Also: Are fiction writing and storytelling necessarily the same thing? Does a book (or movie) have to tell a story? Why? Says who?

  20. We writers hear a constant litany of "strong conflict shown immediately" and "tension" and "character arc" and "strong plot" from agents (mostly) and editors, we are being guided down a very narrow path of storytelling.

    Scott, YES. This constant litany, as you say, of writing advice for "marketable" books is I think why one can worry about plot-driven vs character-driven or just having a story that is, subtle, I guess.

    Honestly, when I read that advice about hook the reader right away or make sure by page 30 you have it all out there, I just roll my eyes. I don't like to read those kinds of books, generally. And I'm not interested in writing them.

    Most of my story ideas come from moods and themes anyway, so it's hard to think of "page-turning" plot arcs. I don't care. I'm going to write about what I'm obsessed with and leave it at that.

  21. Davin, welcome to my world! I knew you'd been hanging out there but were a bit uncomfortable doing so. I've been corrupting you! lol

    "Lately, I've been feeling like the idea of having a story in our stories is problematic. Plot, character arc, rising action to a climax--is all this necessary? We're told that it is, but is it really?"

    --Nope! I think that the more mechanics the writer focuses on, the more mechanical the story comes out. I've learned what all those story elements are, especially while screenwriting. But when I hear people going on and on that they're hyperaware of these WHILE writing and that they work on these elements one at a time, they lose me.

    I don't write like this and no one reads like this. People read end-products, not the work involved (normally). If too many single issues are worked on separately, whole works come out more disjointed. Novel readers especially must be kept reading a narration smoothly, from one transition to the next, even if the transitions are abrupt and contain a change in tone--as long as the parts of the novel still serve the whole narration, even abrupt transitions can work.

    However, I find that in too many novels, the left hand isn't talking to the right hand. Somewhere(s) along the way, the creators have gotten lost over the story's length. And, therefore, so does the reader get lost, at least THIS reader.

    If a particular writer needs to obsess about mechanics or else she never writes to The End, then the writer should obsesses. But I've found that the more I obsess about the technical stuff, the less I feel like writing and the worse my writing comes out. I must be "taken away from the writing by my own writing." While writing I don't like being too aware that I'm writing because then my end-products don't have a realistic enough feel, they wind up sounding too contrived.

    The "show don't tell" mantra--to me, yet another poorly thought out mantra because it doesn't take into account that writers are always telling, assuming they're speaking through narrations. If you approach a story as if you're telling it, as if you're standing there talking to another person, getting the usual story structure down (beginning middle end) becomes easier. This is why I think first-person narration is appealing for many writers--making your fictional case, relaying it tends to be easier then.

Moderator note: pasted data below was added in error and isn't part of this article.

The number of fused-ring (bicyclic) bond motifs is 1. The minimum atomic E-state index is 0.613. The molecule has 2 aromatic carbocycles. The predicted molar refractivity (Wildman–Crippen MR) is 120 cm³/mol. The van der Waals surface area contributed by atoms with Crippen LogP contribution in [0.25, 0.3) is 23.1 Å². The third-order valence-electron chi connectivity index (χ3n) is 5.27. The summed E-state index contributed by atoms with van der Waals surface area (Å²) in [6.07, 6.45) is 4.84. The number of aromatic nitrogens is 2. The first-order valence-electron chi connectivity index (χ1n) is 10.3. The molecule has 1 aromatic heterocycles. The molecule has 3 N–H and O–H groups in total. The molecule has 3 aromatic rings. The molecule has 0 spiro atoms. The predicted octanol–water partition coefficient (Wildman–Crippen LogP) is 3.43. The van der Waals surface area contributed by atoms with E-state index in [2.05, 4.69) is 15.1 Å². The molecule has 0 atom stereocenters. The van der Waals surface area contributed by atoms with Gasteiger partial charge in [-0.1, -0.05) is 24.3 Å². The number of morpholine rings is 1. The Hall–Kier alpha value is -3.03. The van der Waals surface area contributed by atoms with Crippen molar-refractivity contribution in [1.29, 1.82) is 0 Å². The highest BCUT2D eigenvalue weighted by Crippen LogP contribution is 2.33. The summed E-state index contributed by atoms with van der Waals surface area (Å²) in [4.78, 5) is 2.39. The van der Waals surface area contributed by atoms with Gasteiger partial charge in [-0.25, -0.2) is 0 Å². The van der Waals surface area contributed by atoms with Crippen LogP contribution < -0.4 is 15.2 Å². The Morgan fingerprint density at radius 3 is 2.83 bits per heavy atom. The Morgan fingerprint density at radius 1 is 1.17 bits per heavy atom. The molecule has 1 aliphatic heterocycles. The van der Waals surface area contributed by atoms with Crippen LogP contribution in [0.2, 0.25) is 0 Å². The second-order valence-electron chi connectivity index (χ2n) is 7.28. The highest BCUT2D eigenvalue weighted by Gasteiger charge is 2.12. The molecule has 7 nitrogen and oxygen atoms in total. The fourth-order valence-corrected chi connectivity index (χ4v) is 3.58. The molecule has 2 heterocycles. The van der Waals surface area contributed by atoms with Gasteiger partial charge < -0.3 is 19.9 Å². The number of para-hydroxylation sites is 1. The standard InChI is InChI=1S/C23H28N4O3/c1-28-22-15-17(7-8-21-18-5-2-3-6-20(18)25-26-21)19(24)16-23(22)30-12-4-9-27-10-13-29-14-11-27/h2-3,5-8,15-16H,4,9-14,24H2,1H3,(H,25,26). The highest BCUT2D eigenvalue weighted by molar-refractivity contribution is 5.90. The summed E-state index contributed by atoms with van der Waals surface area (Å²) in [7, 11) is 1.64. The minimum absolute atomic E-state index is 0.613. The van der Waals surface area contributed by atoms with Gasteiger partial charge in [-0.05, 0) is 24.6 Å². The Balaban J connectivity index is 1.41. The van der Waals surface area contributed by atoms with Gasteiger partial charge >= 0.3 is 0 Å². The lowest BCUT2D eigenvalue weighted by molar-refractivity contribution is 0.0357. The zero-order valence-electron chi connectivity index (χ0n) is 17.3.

I think novels are about narration more than any other fiction writing form is, so knowing how to tell when novelwriting is very important, especially because they're so long.

    Imagine you're trying to relay your morning to a friend. Your morning went like this: you went to the grocery store to buy bread, and on your way out the store's door, you got pickpocketed but didn't realize it till you'd gotten home.

    How could you after-the-fact show this without opening your mouth? Maybe you could mime the whole thing, but that would take an awful lot of effort to show simple but specific events. Telling it directly would be more specifically accurate.

    In a novel MANY events like that normally occur; they can't all be explored in the same amount of show detail. I think in novelwriting, telling is actually more important than showing, unless a writer intends to pen the longest novel in history!

  22. "because we writers hear a constant litany of "strong conflict shown immediately" and "tension" and "character arc" and "strong plot" from agents (mostly) and editors, we are being guided down a very narrow path of storytelling....In other, plainer, words, if writers strictly follow all the advice blogging agents give, we'll all end up writing stories that are the same in a lot of ways, and we might be afraid to write the stotries we really want to write."

    --What do you think I've been going on and ON about, even here when I often tell writers to write in their own ways, throw out the rules at some point, ignore "no adverbs" and so on??? Maybe I've been corrupting you too! lol And, if so, I say, GOOD.

    I'm obsessively concerned about this not just with my own writing, but I also think each writer probably is and should be unique. Yet when many write to outside prescriptions, that individualized uniqueness disappears. All of them should follow their own prescriptions.

    I think for some writers, based on their specific contents, following the rules DOES work well for them. But for others, that just isn't the case, and they force rules onto their works and then the works don't work.

    Find what you write best and make your own rules for executing that best writing of your kind.